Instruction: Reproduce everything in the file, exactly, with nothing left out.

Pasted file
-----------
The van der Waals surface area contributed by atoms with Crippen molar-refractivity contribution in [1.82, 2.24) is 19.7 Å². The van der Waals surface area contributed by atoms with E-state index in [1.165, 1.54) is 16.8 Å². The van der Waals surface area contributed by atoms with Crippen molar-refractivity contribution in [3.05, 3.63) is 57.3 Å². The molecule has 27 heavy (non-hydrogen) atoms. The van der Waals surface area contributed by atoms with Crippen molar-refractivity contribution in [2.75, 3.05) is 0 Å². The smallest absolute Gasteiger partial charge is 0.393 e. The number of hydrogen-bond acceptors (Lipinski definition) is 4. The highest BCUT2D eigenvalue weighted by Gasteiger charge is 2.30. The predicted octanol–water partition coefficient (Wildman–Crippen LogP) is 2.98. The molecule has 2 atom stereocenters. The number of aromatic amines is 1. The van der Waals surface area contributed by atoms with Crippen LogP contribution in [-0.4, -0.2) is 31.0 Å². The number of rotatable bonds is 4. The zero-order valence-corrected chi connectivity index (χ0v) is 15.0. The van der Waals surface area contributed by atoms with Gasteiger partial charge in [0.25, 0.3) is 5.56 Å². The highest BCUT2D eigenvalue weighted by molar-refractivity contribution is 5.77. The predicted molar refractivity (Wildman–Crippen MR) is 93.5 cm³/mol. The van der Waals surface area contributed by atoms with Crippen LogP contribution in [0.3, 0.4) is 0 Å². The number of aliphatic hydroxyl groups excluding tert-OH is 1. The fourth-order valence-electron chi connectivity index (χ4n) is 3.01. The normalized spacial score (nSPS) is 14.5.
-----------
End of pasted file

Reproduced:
The van der Waals surface area contributed by atoms with Crippen molar-refractivity contribution in [1.82, 2.24) is 19.7 Å². The van der Waals surface area contributed by atoms with E-state index in [1.165, 1.54) is 16.8 Å². The van der Waals surface area contributed by atoms with Crippen molar-refractivity contribution in [3.05, 3.63) is 57.3 Å². The molecule has 27 heavy (non-hydrogen) atoms. The van der Waals surface area contributed by atoms with Crippen molar-refractivity contribution in [2.75, 3.05) is 0 Å². The smallest absolute Gasteiger partial charge is 0.393 e. The number of hydrogen-bond acceptors (Lipinski definition) is 4. The highest BCUT2D eigenvalue weighted by Gasteiger charge is 2.30. The predicted octanol–water partition coefficient (Wildman–Crippen LogP) is 2.98. The molecule has 2 atom stereocenters. The number of aromatic amines is 1. The van der Waals surface area contributed by atoms with Crippen LogP contribution in [-0.4, -0.2) is 31.0 Å². The number of rotatable bonds is 4. The zero-order valence-corrected chi connectivity index (χ0v) is 15.0. The van der Waals surface area contributed by atoms with Gasteiger partial charge in [0.25, 0.3) is 5.56 Å². The highest BCUT2D eigenvalue weighted by molar-refractivity contribution is 5.77. The predicted molar refractivity (Wildman–Crippen MR) is 93.5 cm³/mol. The van der Waals surface area contributed by atoms with Crippen LogP contribution in [0.3, 0.4) is 0 Å². The number of aliphatic hydroxyl groups excluding tert-OH is 1. The fourth-order valence-electron chi connectivity index (χ4n) is 3.01. The normalized spacial score (nSPS) is 14.5.